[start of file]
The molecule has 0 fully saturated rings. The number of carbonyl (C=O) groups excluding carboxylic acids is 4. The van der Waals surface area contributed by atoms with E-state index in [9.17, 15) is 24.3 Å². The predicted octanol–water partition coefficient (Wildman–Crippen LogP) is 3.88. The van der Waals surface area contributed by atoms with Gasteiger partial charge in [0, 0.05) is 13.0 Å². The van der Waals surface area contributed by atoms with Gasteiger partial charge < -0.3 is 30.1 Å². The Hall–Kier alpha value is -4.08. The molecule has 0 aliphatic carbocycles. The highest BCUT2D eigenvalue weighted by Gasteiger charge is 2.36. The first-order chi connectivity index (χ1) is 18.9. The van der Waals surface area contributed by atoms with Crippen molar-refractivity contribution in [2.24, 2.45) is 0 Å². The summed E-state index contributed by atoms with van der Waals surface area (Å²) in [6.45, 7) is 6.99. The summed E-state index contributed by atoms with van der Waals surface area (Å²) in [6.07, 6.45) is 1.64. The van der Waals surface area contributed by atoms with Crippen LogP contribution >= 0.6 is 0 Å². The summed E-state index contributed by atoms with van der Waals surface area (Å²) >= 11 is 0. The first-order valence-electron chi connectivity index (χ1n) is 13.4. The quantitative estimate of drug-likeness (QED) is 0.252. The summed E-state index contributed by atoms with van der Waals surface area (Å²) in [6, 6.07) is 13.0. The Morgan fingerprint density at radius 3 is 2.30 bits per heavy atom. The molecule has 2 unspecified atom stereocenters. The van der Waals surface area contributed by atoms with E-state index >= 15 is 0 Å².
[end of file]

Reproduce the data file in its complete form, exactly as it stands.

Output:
The molecule has 0 fully saturated rings. The number of carbonyl (C=O) groups excluding carboxylic acids is 4. The van der Waals surface area contributed by atoms with E-state index in [9.17, 15) is 24.3 Å². The predicted octanol–water partition coefficient (Wildman–Crippen LogP) is 3.88. The van der Waals surface area contributed by atoms with Gasteiger partial charge in [0, 0.05) is 13.0 Å². The van der Waals surface area contributed by atoms with Gasteiger partial charge < -0.3 is 30.1 Å². The Hall–Kier alpha value is -4.08. The molecule has 0 aliphatic carbocycles. The highest BCUT2D eigenvalue weighted by Gasteiger charge is 2.36. The first-order chi connectivity index (χ1) is 18.9. The van der Waals surface area contributed by atoms with Crippen molar-refractivity contribution in [2.24, 2.45) is 0 Å². The summed E-state index contributed by atoms with van der Waals surface area (Å²) in [6.45, 7) is 6.99. The summed E-state index contributed by atoms with van der Waals surface area (Å²) in [6.07, 6.45) is 1.64. The van der Waals surface area contributed by atoms with Crippen LogP contribution >= 0.6 is 0 Å². The summed E-state index contributed by atoms with van der Waals surface area (Å²) >= 11 is 0. The first-order valence-electron chi connectivity index (χ1n) is 13.4. The quantitative estimate of drug-likeness (QED) is 0.252. The summed E-state index contributed by atoms with van der Waals surface area (Å²) in [6, 6.07) is 13.0. The Morgan fingerprint density at radius 3 is 2.30 bits per heavy atom. The molecule has 2 unspecified atom stereocenters. The van der Waals surface area contributed by atoms with E-state index >= 15 is 0 Å².